No one spoke again till the strains had ceased with the ending of the hymn.
“Now Mr. Wood is talking, I suppose,” remarked Eddie, in a subdued tone, “telling them we must all die, and which is the way to get to heaven.”
“Else praying,” said Vi.
“Mamma, what is die?” asked Harold leaning on her lap.
“If we love Jesus, darling, it is going home to be with him, and oh, so happy.”
“But Baby Ben die, and me saw him in Aunt Dicey’s house.”
“That was only his body, son; the soul—the part that thinks and feels and loves—has gone away to heaven, and after a while God will take the body there too.”
For obvious reasons the services at the grave were made very short, and in another moment they could see the line of torches drawing rapidly nearer, till it reached the quarter and broke into fragments.
“We will go down now,” Elsie said, rising and taking Harold’s hand, “papa, grandpa and Uncle Horace will be here in a moment.”
“Mamma,” whispered her namesake daughter, “how good God was to keep them safe from the Ku Klux!”
“Yes, dearest, let us thank him with all our hearts.”
“The more the bold, the bustling, and the bad,
Press to usurp the reins of power, the more
Behooves it virtue, with indignant zeal,
To check their combination.”
The spirit of resistance was now fully aroused within the breasts of our friends of Ion and the Oaks. Mr. Travilla’s was a type of the American character; he would bear long with his injuries, vexations, encroachments upon his rights, but when once the end of his forbearance was reached, woe to the aggressor; for he would find himself opposed by a man of great resources, unconquerable determination and undaunted courage.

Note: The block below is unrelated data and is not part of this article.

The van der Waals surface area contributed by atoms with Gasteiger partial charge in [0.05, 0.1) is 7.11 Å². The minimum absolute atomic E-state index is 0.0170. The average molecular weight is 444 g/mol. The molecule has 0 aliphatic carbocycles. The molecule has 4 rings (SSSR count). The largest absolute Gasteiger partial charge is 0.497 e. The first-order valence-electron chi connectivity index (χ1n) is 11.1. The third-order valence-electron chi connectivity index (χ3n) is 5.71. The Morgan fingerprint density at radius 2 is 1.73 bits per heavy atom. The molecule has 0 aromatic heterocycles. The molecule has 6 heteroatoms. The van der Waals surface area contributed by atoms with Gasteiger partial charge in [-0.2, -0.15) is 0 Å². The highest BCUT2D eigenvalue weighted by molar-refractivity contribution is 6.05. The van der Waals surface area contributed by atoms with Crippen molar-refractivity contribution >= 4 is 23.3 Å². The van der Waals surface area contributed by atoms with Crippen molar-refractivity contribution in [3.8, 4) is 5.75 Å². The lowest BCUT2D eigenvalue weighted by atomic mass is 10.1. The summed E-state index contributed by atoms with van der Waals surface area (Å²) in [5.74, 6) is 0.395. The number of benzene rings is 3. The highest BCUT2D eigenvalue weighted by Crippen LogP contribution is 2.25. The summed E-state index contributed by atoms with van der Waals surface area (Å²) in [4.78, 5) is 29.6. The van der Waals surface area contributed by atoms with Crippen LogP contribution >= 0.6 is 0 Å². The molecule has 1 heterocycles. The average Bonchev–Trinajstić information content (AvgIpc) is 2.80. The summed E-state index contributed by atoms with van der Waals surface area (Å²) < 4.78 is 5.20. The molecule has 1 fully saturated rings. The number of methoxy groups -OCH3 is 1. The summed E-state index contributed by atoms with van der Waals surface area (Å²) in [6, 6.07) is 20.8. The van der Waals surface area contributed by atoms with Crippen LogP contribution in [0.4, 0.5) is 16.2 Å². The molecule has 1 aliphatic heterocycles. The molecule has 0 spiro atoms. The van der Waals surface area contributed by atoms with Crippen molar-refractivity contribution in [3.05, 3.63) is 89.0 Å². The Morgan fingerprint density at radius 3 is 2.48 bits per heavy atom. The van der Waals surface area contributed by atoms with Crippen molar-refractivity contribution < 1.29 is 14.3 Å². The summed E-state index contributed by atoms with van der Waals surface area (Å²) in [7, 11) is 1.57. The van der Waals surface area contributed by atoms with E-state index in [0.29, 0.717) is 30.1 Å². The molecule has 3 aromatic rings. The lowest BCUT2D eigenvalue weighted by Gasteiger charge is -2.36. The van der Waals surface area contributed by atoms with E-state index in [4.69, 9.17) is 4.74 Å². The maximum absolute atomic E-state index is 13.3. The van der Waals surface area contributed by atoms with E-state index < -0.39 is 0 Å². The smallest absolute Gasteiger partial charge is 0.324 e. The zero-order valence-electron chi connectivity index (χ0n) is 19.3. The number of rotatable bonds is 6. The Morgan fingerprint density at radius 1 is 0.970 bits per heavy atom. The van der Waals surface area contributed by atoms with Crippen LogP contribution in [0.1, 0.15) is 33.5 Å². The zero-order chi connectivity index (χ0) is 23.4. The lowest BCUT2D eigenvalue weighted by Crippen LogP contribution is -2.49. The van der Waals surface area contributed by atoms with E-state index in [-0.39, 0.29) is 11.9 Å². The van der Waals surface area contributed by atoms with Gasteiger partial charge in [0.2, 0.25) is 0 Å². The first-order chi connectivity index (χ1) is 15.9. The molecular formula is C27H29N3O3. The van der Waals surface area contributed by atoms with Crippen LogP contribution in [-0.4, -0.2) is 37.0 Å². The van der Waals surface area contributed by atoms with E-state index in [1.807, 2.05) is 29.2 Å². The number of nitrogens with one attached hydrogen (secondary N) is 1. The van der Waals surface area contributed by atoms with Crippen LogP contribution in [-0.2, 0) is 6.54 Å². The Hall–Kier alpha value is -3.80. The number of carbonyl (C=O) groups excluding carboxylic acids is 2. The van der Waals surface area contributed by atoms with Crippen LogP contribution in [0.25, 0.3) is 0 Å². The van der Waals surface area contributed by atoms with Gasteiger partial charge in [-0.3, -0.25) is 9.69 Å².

His measures were taken quietly, but with promptness and energy. He had been seeking proofs of the identity of the raiders, and found them in the case of one of the party; whose gait had been recognized by several, his voice by one or two, while the mark of his bloody hand laid upon the clothing of one of the women as he roughly pushed her out of his way, seemed to furnish the strongest circumstantial evidence against him.
George Boyd’s right hand had been maimed in a peculiar manner during the war, and this bloody mark upon the woman’s night-dress was its exact imprint.
Already Mr. Travilla had procured his arrest, and had him imprisoned for trial, in the county jail.
Yet this was but a small part of the day’s work: lumber had been ordered, and men engaged for the rebuilding of the school-house; merchandise also to replace the furniture and clothing destroyed; and arms for every man at the quarter capable of using them.
All this Elsie knew and approved, as did her father and brother. For Mrs. Carrington’s sake they deeply regretted that Boyd was implicated in the outrage; but all agreed that justice must have its course.